• Interfaces to other systems allow automation benefits to extend to other areas.
  • Interoperability with different video devices enables sharing of content from multiple sources.

Video server and automation – a winning combination

A video server and automation system bring the two worlds together. The video server, a storage and playout device, is one of the most revolutionary devices to enter the broadcast arena. It can hold many hours of video and audio content – including digital, tape-based, motion picture and photographic film formats – to be played out on demand.  The video servers provide high-bandwidth, high-speed network connections to other servers, editing systems, and playout and production devices. They also allow archive system management data to be exchanged with other systems via a robust API.

The video server is controlled by an automation system, which controls the ingest, storage and play out of programs and commercials.

From ingest to playout

Ingest is an application or a function provided by the video server. Material is brought into the video server from sources such as video tape, satellite video feeds, data tape or wide area data networks. Capture, digitisation, and compression of the material is performed at ingest. Once converted to a digital format and compressed, the material will stay in this format throughout its stay in the video server and the data tape library. When the material is played out to air, it is converted back to baseband video and audio by the codecs in the video server and sent to the transmitter.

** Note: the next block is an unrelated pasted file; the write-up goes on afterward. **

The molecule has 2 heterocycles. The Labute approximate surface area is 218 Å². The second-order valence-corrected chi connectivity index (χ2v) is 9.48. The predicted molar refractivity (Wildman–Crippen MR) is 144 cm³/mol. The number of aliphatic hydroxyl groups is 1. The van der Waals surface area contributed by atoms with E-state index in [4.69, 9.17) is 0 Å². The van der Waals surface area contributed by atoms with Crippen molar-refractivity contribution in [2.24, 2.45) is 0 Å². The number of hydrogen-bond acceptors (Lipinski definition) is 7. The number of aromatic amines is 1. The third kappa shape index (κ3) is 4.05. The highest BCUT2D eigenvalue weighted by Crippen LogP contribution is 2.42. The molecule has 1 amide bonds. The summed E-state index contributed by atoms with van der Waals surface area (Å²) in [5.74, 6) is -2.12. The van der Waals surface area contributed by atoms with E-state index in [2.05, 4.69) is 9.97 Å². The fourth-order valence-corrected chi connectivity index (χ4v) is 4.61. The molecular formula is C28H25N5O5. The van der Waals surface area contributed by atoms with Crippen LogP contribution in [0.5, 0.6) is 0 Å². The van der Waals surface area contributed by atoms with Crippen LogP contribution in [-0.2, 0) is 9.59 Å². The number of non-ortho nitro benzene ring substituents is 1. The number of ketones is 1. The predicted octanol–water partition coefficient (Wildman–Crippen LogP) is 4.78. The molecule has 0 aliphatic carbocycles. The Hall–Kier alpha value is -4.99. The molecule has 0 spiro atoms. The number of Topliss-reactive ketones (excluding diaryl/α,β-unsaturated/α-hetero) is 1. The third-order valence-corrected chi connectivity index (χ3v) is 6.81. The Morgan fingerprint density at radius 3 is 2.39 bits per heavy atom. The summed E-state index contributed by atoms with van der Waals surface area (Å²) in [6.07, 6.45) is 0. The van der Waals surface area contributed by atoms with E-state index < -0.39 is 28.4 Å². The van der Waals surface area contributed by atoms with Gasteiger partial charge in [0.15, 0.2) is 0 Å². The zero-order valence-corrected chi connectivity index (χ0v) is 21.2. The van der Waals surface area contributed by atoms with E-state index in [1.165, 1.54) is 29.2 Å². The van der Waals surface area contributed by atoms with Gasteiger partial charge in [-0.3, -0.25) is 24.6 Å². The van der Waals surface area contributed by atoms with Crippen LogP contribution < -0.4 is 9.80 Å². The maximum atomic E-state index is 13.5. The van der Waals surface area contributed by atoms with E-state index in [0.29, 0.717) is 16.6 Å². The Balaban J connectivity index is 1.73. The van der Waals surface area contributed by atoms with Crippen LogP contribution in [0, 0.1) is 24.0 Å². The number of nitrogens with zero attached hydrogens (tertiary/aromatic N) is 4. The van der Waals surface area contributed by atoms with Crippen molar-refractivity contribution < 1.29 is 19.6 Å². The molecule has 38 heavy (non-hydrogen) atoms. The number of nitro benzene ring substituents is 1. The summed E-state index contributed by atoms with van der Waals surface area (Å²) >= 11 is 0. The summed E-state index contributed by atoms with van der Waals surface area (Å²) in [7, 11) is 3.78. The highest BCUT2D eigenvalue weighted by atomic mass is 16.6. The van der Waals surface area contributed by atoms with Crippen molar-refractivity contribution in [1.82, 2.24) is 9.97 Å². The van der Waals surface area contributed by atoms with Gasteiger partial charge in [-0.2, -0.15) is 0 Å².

Advanced automated storage and playout systems employ a hierarchy of storage technologies to store multimedia files and associated information. Online storage is the mission-critical storage for play-to-air material. It holds several hours of spots and programs that are scheduled to be played out during the day. Near-line automated tape libraries are the primary medium for archival storage. This is much less expensive than storing the same amount of information on disk-based storage, making it economical for storing the bulk of the material.

Archive management software enables automation and efficiencies. An archive manager is a middleware software application that bridges the gap between disk-based storage and the automated tape library. Its purpose is to provide an interface—or more accurately, an abstraction layer—between the video server and the automated tape library’s tape drives and robotics. It not only provides much-needed connectivity but also media management in the form of a database to keep track of the contents of the data tapes and the bins inside the library. It is very important that the archive manager be compatible with many automation systems and video servers.

The way forward